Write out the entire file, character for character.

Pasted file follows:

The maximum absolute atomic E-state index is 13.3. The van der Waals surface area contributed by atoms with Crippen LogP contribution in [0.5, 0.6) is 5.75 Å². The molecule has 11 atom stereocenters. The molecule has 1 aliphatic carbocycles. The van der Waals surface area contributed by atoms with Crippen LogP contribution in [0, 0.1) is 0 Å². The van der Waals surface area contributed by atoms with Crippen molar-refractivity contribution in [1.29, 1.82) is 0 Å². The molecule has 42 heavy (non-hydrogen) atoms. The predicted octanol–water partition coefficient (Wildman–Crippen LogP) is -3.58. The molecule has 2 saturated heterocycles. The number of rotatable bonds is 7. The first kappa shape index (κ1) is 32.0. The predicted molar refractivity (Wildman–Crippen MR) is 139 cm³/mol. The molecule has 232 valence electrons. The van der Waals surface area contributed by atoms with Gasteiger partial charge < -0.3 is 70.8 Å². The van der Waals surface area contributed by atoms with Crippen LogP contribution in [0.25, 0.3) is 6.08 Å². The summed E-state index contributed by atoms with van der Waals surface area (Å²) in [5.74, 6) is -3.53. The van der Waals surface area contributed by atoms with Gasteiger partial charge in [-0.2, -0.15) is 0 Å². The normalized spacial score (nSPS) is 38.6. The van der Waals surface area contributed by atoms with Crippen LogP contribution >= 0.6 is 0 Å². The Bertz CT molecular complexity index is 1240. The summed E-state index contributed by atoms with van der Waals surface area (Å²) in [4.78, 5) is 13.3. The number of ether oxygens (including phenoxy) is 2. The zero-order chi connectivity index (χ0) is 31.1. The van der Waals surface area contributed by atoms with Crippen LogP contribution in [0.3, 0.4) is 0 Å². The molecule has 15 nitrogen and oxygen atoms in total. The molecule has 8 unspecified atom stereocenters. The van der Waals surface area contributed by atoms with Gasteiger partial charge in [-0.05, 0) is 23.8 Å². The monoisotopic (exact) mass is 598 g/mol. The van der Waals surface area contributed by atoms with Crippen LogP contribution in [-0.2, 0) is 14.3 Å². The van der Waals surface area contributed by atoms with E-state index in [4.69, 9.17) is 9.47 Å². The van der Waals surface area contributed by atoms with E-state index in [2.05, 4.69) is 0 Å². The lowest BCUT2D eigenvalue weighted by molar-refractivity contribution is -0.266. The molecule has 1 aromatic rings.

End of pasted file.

The maximum absolute atomic E-state index is 13.3. The van der Waals surface area contributed by atoms with Crippen LogP contribution in [0.5, 0.6) is 5.75 Å². The molecule has 11 atom stereocenters. The molecule has 1 aliphatic carbocycles. The van der Waals surface area contributed by atoms with Crippen LogP contribution in [0, 0.1) is 0 Å². The van der Waals surface area contributed by atoms with Crippen molar-refractivity contribution in [1.29, 1.82) is 0 Å². The molecule has 42 heavy (non-hydrogen) atoms. The predicted octanol–water partition coefficient (Wildman–Crippen LogP) is -3.58. The molecule has 2 saturated heterocycles. The number of rotatable bonds is 7. The first kappa shape index (κ1) is 32.0. The predicted molar refractivity (Wildman–Crippen MR) is 139 cm³/mol. The molecule has 232 valence electrons. The van der Waals surface area contributed by atoms with Gasteiger partial charge < -0.3 is 70.8 Å². The van der Waals surface area contributed by atoms with Crippen LogP contribution in [0.25, 0.3) is 6.08 Å². The summed E-state index contributed by atoms with van der Waals surface area (Å²) in [5.74, 6) is -3.53. The van der Waals surface area contributed by atoms with Gasteiger partial charge in [-0.2, -0.15) is 0 Å². The normalized spacial score (nSPS) is 38.6. The van der Waals surface area contributed by atoms with Crippen LogP contribution >= 0.6 is 0 Å². The Bertz CT molecular complexity index is 1240. The summed E-state index contributed by atoms with van der Waals surface area (Å²) in [4.78, 5) is 13.3. The number of ether oxygens (including phenoxy) is 2. The zero-order chi connectivity index (χ0) is 31.1. The van der Waals surface area contributed by atoms with Crippen LogP contribution in [0.3, 0.4) is 0 Å². The molecule has 15 nitrogen and oxygen atoms in total. The molecule has 8 unspecified atom stereocenters. The van der Waals surface area contributed by atoms with Gasteiger partial charge in [-0.05, 0) is 23.8 Å². The monoisotopic (exact) mass is 598 g/mol. The van der Waals surface area contributed by atoms with Crippen LogP contribution in [-0.2, 0) is 14.3 Å². The van der Waals surface area contributed by atoms with E-state index in [4.69, 9.17) is 9.47 Å². The van der Waals surface area contributed by atoms with E-state index in [2.05, 4.69) is 0 Å². The lowest BCUT2D eigenvalue weighted by molar-refractivity contribution is -0.266. The molecule has 1 aromatic rings.